Introduction

This site describes two different, but complementary tools: Microbase and Entanglement.

Microbase is a distributed workflow system. Microbase relies on Entanglement, which is a graph-based data storage and integration platform. Entanglement may also be used as a standalone tool.

Microbase

As bioinformatics datasets grow ever larger, and analyses become increasingly complex, there is a need for data handling infrastructures to keep pace with developing technology. Large-scale bioinformatics analyses often require the use of multiple software tools, each of which may be computationally intensive. Microbase enables the construction and execution of complex analysis workflows across a cluster of machines. Workflows are not static entities and may be extended with new tools over time, without having to repeat any previously-completed computations. Microbase runs a low-overhead, symmetric compute client to utilise available Grid or Cloud compute resources. A cluster may be expanded or reduced elastically, simply by starting or stopping compute clients. Many bioinformatics analyses can be executed in an embarrassingly parallel fashion, and therefore exploit the inherent parallelism present in large-scale computing environments.

The management of distributed jobs and raw computational power is a necessary, but not necessarily sufficient, requirement of analysing large-scale datasets. Unfortunately, this is where the assistance provided by most Grid/Cloud frameworks ceases.

After your workflow jobs have completed, you’re typically left with a set of rapidly-constructed, but independent and disconnected ‘data silos’, one for each type of result generated by your workflow. For example, tables of organisms and genes, tables of similarity data, tables of sub-cellular localisation data, and so on. To make matters worse, these data may be spread across a multitude of physical servers, because that was the only way the relational storage infrastructure could keep up with the data being generated by scalable compute clouds.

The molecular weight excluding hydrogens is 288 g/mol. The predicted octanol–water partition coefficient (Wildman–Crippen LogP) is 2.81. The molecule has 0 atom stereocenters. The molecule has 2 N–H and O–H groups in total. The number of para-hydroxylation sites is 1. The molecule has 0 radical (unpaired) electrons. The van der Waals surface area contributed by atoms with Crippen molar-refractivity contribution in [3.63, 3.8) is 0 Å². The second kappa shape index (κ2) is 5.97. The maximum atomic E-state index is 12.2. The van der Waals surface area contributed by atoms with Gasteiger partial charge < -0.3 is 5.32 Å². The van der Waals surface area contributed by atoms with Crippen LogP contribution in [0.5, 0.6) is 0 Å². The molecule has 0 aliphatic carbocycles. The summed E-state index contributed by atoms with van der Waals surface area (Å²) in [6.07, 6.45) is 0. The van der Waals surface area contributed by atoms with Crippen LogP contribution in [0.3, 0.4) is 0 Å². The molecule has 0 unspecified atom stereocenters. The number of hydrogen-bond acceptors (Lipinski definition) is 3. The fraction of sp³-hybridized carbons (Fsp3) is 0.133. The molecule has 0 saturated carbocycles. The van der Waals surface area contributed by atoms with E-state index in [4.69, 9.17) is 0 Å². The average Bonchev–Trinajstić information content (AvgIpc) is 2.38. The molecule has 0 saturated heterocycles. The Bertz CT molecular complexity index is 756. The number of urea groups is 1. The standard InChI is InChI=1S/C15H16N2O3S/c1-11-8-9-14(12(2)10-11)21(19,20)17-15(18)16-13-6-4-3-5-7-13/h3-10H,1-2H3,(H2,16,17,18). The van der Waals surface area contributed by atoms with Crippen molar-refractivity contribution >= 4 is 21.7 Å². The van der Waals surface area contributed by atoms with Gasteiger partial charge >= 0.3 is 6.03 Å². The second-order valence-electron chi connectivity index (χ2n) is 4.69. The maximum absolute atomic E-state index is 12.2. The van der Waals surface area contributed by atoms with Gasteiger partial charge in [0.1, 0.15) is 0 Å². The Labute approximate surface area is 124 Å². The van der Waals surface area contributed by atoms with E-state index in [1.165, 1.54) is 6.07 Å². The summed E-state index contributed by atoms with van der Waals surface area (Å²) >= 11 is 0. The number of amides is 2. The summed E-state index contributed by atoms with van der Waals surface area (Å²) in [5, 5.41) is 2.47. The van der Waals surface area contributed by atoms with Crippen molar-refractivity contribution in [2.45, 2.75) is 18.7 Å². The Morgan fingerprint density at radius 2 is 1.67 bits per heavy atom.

Having rapidly computed the individual datasets, you’re now left with the unenviable task of either:

  • querying each database individually (remembering, of course, to map the IDs correctly for each dataset);
  • or constructing a large integrated ‘data warehouse’ whose programming complexity and build time exceeds that of the original workflow, which was supposed to make life ‘easier’.

What you actually need is to be able to execute queries such as ‘tell me everything about my favourite gene X‘, and have that question answered regardless of where your data are physically located, and how they are identified. It would also be handy to be able to run the exact same query in three months time, after you’ve added a number of extra tools to the workflow, and have it return an updated set of results. This is where Entanglement can help.

Entanglement

Entanglement is an embarrassingly-scalable platform for graph data mining and integration. It can either be used as a standalone data integration tool or in combination with Microbase to provide scalable distributed workflows that build integrable, rather than separate datasets. Entanglement supports many thousands of graphs, spread over a cluster of machines. Each graph may contain hundreds of millions of nodes and edges. Entanglement allows users or automated agents to select which datasets to include or exclude in any given query, enabling the construction of multiple different integrated views.

In combination with Microbase, it is possible to build integrated datasets that are automatically distributed over a cluster of database machines. There is no upfront ‘integration’ step, since result data can be stored as a set of nodes and edges that self-assemble into the required graph views at query time. As you add new tools to a Microbase workflow, you can add new types of result nodes and edges, and seamlessly attach them to existing results.

 

Together, Microbase and Entanglement enable:

  • scalable computation: distributed computation across multiple machines;
  • scalable data storage: distributed graphs across multiple machines;
  • multiple integrated views: lazily build integrated datasets at query time.

 

Contact

If you are interested in using, or need assistance with either Microbase or Entanglement, please contact us:

  • anil.wipat@ncl.ac.uk
  • keith.flanagan@ncl.ac.uk